Book Reviews

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Sarah's Key cover

As French police force their way into her family’s Paris apartment, a frightened 10-year-old Sarah desperately locks her little brother, Michel, in the secret bedroom cupboard and shoves the key deep into her pocket. 

Calming her scared sibling by promising to let him out when it was finally safe, Sarah has no idea that nothing will ever be safe again.

Part historical fiction and part family drama, Sarah’s Key by Tatiana de Rosnay is a compelling novel that tells two emotional stories.  The first is the story of Sarah, a young Jewish girl in Occupied France who is arrested with her family on July 16, 1942, in the Velodrome d’Hiver roundup, an event which eventually led to the extermination of thousands of French Jewish men, women and children at Auschwitz.

The second story takes place 60 years later and centers around Julia Jarmond, an American journalist who lives with her French husband and daughter in Paris. Julia is asked to write an article about the Velodrome d’Hiver incident and learns that she is much closer to the story than she ever realized.

Little Women book cover Penguin

Your classics reviewer got to this book in a rather roundabout way. I made the decision to review this title after I had bought my Nook this past January. But first, I had watched two film productions of Little Women (one with Katherine Hepburn, the other with June Allyson as Jo) on TCM.

My wife was puzzled as to why I was watching not just one, but two versions of Little Women. I pointed out my fondness for remakes and explained that to appreciate (or hate) the remake, you have to see the original. She shook her head in dismay and left to watch a different Christmas movie (I think it was Die Hard) elsewhere in the house.

And then, when I got my Nook, I noticed that it had three titles already loaded, one of which was Louisa May Alcott’s Little Women. I figured it was fate, and you can’t fight fate, and so it became my December book this year. Another reason for reading: the book starts as the March women get ready for their first Christmas without Mr. March, making it a suitable holiday title.

Buddha in the Attic Julie Otsuka

With simple sentences that say so much and read almost poetically, Julie Otsuka in The Buddha in the Attic delivers an emotional novel about Japanese picture brides who came to the United States in the early 1900s. 

They numbered in the thousands; each had her own story. Otsuka skillfully and with great economy of words tells the collective story of this group of women while at the same time giving voice to the individual. The novel starts with their boat ride to America and ends as they are bused to World War II internment camps.   

We hear about the hardships, the disappointments, the moments of kindness, the bouts of sickness, and the struggles with marriage. We read that the first English word they learned was “water” and how they raised children in a multicultural environment. We are told about the Caucasian women who employed them as maids and taught them about American culture. We learn how the Japanese woman learned to survive in a non-sensitive, white American culture.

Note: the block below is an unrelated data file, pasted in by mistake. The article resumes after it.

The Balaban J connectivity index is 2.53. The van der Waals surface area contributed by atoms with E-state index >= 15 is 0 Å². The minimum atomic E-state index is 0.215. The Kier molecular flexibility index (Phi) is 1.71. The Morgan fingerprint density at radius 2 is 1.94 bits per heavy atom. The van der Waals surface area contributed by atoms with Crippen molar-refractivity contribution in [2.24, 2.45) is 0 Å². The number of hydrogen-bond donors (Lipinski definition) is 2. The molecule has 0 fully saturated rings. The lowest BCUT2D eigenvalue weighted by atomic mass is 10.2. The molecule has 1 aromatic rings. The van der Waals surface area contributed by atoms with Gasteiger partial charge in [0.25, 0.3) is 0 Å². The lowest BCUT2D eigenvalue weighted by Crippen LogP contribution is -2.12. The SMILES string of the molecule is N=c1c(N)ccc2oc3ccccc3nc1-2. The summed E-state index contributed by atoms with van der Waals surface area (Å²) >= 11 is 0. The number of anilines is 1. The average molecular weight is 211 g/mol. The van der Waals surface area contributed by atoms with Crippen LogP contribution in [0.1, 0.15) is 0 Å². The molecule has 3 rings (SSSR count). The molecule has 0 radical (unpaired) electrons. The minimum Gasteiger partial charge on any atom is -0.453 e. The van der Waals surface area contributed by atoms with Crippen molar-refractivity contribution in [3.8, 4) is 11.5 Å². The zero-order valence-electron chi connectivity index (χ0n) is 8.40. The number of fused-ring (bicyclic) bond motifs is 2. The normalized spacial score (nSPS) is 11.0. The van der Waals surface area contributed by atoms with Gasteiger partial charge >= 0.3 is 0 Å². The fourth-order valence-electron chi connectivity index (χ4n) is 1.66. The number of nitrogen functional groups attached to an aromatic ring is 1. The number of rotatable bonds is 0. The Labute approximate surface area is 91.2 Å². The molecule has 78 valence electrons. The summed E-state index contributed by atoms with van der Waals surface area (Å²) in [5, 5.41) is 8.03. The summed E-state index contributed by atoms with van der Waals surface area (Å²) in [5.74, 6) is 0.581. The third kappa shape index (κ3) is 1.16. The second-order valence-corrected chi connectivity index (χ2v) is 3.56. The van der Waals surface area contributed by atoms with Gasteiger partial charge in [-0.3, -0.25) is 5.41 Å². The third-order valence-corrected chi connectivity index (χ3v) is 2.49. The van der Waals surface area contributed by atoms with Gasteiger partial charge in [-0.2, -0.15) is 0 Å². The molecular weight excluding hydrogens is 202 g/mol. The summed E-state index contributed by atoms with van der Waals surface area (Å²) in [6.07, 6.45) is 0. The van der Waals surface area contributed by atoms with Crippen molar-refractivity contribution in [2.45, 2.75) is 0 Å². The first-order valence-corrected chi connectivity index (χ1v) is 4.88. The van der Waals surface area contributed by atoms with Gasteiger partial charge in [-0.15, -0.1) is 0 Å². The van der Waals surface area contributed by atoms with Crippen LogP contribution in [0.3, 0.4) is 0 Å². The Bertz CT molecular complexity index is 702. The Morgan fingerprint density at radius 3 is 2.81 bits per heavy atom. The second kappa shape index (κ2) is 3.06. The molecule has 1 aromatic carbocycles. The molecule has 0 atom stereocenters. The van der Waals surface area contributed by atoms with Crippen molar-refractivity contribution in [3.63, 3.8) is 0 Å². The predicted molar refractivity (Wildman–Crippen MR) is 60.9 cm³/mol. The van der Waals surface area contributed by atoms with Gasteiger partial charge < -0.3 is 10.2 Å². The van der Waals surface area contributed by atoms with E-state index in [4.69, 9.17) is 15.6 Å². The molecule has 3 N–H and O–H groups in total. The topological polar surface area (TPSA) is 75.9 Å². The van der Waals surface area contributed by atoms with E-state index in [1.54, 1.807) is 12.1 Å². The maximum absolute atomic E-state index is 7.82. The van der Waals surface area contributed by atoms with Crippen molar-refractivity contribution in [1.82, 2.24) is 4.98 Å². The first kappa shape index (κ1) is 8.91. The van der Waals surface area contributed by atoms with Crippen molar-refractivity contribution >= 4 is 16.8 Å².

I’ve never had the desire to serve anyone in a restaurant setting. After listening to Waiter Rant by Steve Dublanica, I want to even less. I do, however, have a greater respect for people who work in the food service industry, and I’ll think twice before I send my order back to the kitchen.

Waiter Rant: Thanks for the Tip – Confessions of a Cynical Waiter undoubtedly lives up to its name. We meet the author after he’s served a short stint in the corporate health care industry. Dublanica had high hopes for his career, but soon became disenfranchised with the events of his life.

After being laid off from his job, Dublanica takes a “temporary” position as a waiter in a restaurant where his brother works. He eventually finds himself staying in the restaurant industry well into his late 30s. In order to deal with the stresses of waiter life, Dublanica starts a blog called Waiter Rant. Writing anonymously as “The Waiter,” he blasts unfriendly customers, complains about the daily grind, and unveils the inner-workings of an upscale restaurant. 

Sisters of Sinai Janet Soskice book cover

In the late 19th century, few women received a good education and fewer still experienced extensive travel. Women also did not leave their mark on academic scholarship.

The Sisters of Sinai: How Two Lady Adventurers Discovered the Hidden Gospels by Janet Soskice tells the remarkable story of Agnes Smith Lewis and Margaret Dunlap Gibson, twin sisters who located an ancient manuscript of the four Gospels.

Born in the mid-19th century, the twins received a good education, but they did not attend a university. Their father encouraged their study of languages and then arranged for them to travel to use their language skills. After their father’s death, the twins went to Egypt and the Holy Land.

After this year-long adventure, the twins settled in London seeking more opportunities than offered in their small Scottish village. They continued to study foreign languages, especially modern Greek and Arabic. Both women had brief but happy marriages. They moved to Cambridge and became acquainted with many in the academic community.

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